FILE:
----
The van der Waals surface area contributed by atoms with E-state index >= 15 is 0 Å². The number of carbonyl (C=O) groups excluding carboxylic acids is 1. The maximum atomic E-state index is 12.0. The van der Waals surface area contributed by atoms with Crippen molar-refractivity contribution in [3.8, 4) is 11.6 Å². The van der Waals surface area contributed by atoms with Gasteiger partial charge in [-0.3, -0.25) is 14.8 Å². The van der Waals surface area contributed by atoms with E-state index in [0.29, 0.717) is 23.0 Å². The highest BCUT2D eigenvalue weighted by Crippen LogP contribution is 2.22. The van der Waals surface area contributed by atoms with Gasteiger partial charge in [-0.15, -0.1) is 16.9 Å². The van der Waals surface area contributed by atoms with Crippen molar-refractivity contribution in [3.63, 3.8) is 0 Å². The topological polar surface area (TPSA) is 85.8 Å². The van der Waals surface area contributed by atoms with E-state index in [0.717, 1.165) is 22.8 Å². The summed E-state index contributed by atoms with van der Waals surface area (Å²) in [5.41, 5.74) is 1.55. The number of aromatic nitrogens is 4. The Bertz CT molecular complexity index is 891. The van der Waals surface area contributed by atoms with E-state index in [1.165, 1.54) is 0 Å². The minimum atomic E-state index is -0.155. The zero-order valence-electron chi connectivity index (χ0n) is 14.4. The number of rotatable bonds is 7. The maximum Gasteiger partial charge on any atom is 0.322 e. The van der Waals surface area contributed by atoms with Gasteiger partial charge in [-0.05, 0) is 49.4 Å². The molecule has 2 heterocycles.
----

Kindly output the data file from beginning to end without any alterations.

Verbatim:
The van der Waals surface area contributed by atoms with E-state index >= 15 is 0 Å². The number of carbonyl (C=O) groups excluding carboxylic acids is 1. The maximum atomic E-state index is 12.0. The van der Waals surface area contributed by atoms with Crippen molar-refractivity contribution in [3.8, 4) is 11.6 Å². The van der Waals surface area contributed by atoms with Gasteiger partial charge in [-0.3, -0.25) is 14.8 Å². The van der Waals surface area contributed by atoms with E-state index in [0.29, 0.717) is 23.0 Å². The highest BCUT2D eigenvalue weighted by Crippen LogP contribution is 2.22. The van der Waals surface area contributed by atoms with Gasteiger partial charge in [-0.15, -0.1) is 16.9 Å². The van der Waals surface area contributed by atoms with Crippen molar-refractivity contribution in [3.63, 3.8) is 0 Å². The topological polar surface area (TPSA) is 85.8 Å². The van der Waals surface area contributed by atoms with E-state index in [0.717, 1.165) is 22.8 Å². The summed E-state index contributed by atoms with van der Waals surface area (Å²) in [5.41, 5.74) is 1.55. The number of aromatic nitrogens is 4. The Bertz CT molecular complexity index is 891. The van der Waals surface area contributed by atoms with E-state index in [1.165, 1.54) is 0 Å². The minimum atomic E-state index is -0.155. The zero-order valence-electron chi connectivity index (χ0n) is 14.4. The number of rotatable bonds is 7. The maximum Gasteiger partial charge on any atom is 0.322 e. The van der Waals surface area contributed by atoms with Gasteiger partial charge in [-0.05, 0) is 49.4 Å². The molecule has 2 heterocycles.